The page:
I’m eighteen today. Or will be. I’m writing this in the past, because 8tracks is a Royal Pain and I wanted to not spend my birthday fighting it, and also because eighteen-year-old me is probably out doing something cool. So thoughts on “adulthood” will reach this blog later, when I get back. Right now, at the time of writing, I’m in my last few days of being seventeen, and I’m deeply nostalgic, because hey, this is me. I get nostalgic over throwing out post-it notes, half the time.
I like being seventeen, even though “being seventeen” is incredibly arbitrary. I suspect that a large part of that liking comes down to the fact that seventeen is a particularly pleasing word to me, for some reason. Eighteen, not so much. I think I have some kind of prejudice against even numbers. There’s also the fact that eighteen is so strongly associated with “adulthood”, and even though I relish the extra freedom I’ll get (perk: not having to walk to a debating teammate’s unfamiliar house in an unfamiliar suburb alone at 2am because everyone else got into the bar), I dislike being confronted with change.
There will potentially be more introspective rambling about existentially fraught numbers at a later point, but for now, I’ll let the mixtape speak for the feeling. Rather than being an anticipatory mix, like so many of the birthday-related mixes out there, this one’s pure nostalgia – a sort-of-commemoration of the experience of being seventeen. This is not a terribly original mixtape – there’s only so many songs that mention the word “seventeen”. Nonetheless, I present to you a selection of seventeen songs I’ve loved and listened to to various degrees throughout my year of being seventeen, all of which feature the word seventeen in either the title or lyrics. You can listen to it here on 8tracks, if you feel so inclined, or you can read the tracklist/some memorable lyrics in my shitty handwriting below.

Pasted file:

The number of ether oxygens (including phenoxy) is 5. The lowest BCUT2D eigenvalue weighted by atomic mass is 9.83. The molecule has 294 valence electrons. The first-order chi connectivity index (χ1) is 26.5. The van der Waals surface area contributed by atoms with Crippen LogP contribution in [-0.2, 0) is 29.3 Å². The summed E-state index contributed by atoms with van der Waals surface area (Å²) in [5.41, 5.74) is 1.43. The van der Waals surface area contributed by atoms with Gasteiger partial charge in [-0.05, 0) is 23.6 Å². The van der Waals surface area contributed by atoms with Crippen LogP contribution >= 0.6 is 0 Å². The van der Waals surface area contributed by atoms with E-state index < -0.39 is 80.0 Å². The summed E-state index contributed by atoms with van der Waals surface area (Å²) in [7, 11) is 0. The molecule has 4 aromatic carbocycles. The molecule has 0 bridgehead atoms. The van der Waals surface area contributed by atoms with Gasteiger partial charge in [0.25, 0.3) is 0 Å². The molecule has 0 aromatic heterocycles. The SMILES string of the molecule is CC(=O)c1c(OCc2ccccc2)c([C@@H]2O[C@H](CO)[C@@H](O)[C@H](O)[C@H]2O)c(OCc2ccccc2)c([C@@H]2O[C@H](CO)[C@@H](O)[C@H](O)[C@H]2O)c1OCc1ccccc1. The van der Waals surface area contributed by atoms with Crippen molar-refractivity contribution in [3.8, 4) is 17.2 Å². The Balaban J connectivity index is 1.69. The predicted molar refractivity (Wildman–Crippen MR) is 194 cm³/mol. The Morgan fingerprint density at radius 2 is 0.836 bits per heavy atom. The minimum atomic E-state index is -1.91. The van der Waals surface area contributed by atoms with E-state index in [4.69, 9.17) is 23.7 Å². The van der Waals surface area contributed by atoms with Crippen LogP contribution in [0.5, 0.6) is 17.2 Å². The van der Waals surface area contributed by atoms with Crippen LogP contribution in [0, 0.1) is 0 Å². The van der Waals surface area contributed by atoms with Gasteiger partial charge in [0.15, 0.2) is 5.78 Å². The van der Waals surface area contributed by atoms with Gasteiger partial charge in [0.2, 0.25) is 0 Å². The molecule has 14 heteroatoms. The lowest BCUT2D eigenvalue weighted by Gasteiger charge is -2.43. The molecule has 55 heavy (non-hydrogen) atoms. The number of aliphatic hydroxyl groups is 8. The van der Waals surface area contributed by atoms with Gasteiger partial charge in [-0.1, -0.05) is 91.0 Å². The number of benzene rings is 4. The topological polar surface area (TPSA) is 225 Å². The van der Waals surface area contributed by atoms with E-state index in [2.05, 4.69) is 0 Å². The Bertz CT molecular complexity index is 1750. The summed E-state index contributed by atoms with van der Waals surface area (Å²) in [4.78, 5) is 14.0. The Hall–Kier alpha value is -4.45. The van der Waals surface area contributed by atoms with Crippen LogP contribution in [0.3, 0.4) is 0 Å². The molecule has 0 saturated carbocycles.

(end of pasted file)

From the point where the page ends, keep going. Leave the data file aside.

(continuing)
Hey kids. Today I had a family function because my birthday is soon, and it was, like every family function, hectic and loud and full of people Making It About Them. But the food was good and my small cousin is adorable, so it was a pretty swell time overall. Also in news this week is Extreme Self Doubt because I’m in the process of cobbling together an application to write for a student paper, which is not even important except that everything I write gets overthought and overwrought and worried about to the nth extreme. My capacity to write is simultaneously one of my most prized and most doubted/scrutinised characteristics. Stressful stuff.